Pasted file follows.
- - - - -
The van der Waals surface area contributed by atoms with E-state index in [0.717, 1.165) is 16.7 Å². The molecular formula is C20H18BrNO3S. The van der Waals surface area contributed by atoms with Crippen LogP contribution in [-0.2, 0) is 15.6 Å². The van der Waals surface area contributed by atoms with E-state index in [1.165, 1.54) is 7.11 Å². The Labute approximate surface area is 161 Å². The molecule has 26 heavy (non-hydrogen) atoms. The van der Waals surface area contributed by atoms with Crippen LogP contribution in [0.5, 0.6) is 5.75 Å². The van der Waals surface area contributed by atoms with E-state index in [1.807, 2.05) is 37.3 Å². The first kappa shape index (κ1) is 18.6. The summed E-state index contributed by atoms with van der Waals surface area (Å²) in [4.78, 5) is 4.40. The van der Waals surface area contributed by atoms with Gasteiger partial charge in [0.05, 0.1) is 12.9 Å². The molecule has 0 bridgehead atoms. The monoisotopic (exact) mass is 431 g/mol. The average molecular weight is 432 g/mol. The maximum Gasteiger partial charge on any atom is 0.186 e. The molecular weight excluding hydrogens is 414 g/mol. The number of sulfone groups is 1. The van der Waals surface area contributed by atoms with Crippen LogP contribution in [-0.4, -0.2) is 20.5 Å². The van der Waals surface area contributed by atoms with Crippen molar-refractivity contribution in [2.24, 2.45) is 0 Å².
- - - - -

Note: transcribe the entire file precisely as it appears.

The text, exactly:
The van der Waals surface area contributed by atoms with E-state index in [0.717, 1.165) is 16.7 Å². The molecular formula is C20H18BrNO3S. The van der Waals surface area contributed by atoms with Crippen LogP contribution in [-0.2, 0) is 15.6 Å². The van der Waals surface area contributed by atoms with E-state index in [1.165, 1.54) is 7.11 Å². The Labute approximate surface area is 161 Å². The molecule has 26 heavy (non-hydrogen) atoms. The van der Waals surface area contributed by atoms with Crippen LogP contribution in [0.5, 0.6) is 5.75 Å². The van der Waals surface area contributed by atoms with E-state index in [1.807, 2.05) is 37.3 Å². The first kappa shape index (κ1) is 18.6. The summed E-state index contributed by atoms with van der Waals surface area (Å²) in [4.78, 5) is 4.40. The van der Waals surface area contributed by atoms with Gasteiger partial charge in [0.05, 0.1) is 12.9 Å². The molecule has 0 bridgehead atoms. The monoisotopic (exact) mass is 431 g/mol. The average molecular weight is 432 g/mol. The maximum Gasteiger partial charge on any atom is 0.186 e. The molecular weight excluding hydrogens is 414 g/mol. The number of sulfone groups is 1. The van der Waals surface area contributed by atoms with Crippen LogP contribution in [-0.4, -0.2) is 20.5 Å². The van der Waals surface area contributed by atoms with Crippen molar-refractivity contribution in [2.24, 2.45) is 0 Å².